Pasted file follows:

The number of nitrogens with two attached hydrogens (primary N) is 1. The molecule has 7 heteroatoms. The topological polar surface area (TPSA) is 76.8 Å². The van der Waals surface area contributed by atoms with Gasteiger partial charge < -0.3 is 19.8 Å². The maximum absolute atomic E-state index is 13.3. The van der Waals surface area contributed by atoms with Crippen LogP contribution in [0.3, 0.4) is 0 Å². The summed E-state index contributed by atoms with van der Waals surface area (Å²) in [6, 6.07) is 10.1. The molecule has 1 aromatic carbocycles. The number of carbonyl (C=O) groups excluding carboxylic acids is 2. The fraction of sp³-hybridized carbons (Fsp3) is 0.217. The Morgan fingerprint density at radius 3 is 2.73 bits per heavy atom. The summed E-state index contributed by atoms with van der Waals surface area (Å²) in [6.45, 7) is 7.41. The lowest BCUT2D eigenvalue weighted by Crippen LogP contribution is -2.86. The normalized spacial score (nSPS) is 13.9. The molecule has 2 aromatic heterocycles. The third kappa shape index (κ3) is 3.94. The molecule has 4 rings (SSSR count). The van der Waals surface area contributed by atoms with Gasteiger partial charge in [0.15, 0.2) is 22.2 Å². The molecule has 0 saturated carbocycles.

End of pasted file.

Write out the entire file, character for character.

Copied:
The number of nitrogens with two attached hydrogens (primary N) is 1. The molecule has 7 heteroatoms. The topological polar surface area (TPSA) is 76.8 Å². The van der Waals surface area contributed by atoms with Gasteiger partial charge < -0.3 is 19.8 Å². The maximum absolute atomic E-state index is 13.3. The van der Waals surface area contributed by atoms with Crippen LogP contribution in [0.3, 0.4) is 0 Å². The summed E-state index contributed by atoms with van der Waals surface area (Å²) in [6, 6.07) is 10.1. The molecule has 1 aromatic carbocycles. The number of carbonyl (C=O) groups excluding carboxylic acids is 2. The fraction of sp³-hybridized carbons (Fsp3) is 0.217. The Morgan fingerprint density at radius 3 is 2.73 bits per heavy atom. The summed E-state index contributed by atoms with van der Waals surface area (Å²) in [6.45, 7) is 7.41. The lowest BCUT2D eigenvalue weighted by Crippen LogP contribution is -2.86. The normalized spacial score (nSPS) is 13.9. The molecule has 2 aromatic heterocycles. The third kappa shape index (κ3) is 3.94. The molecule has 4 rings (SSSR count). The van der Waals surface area contributed by atoms with Gasteiger partial charge in [0.15, 0.2) is 22.2 Å². The molecule has 0 saturated carbocycles.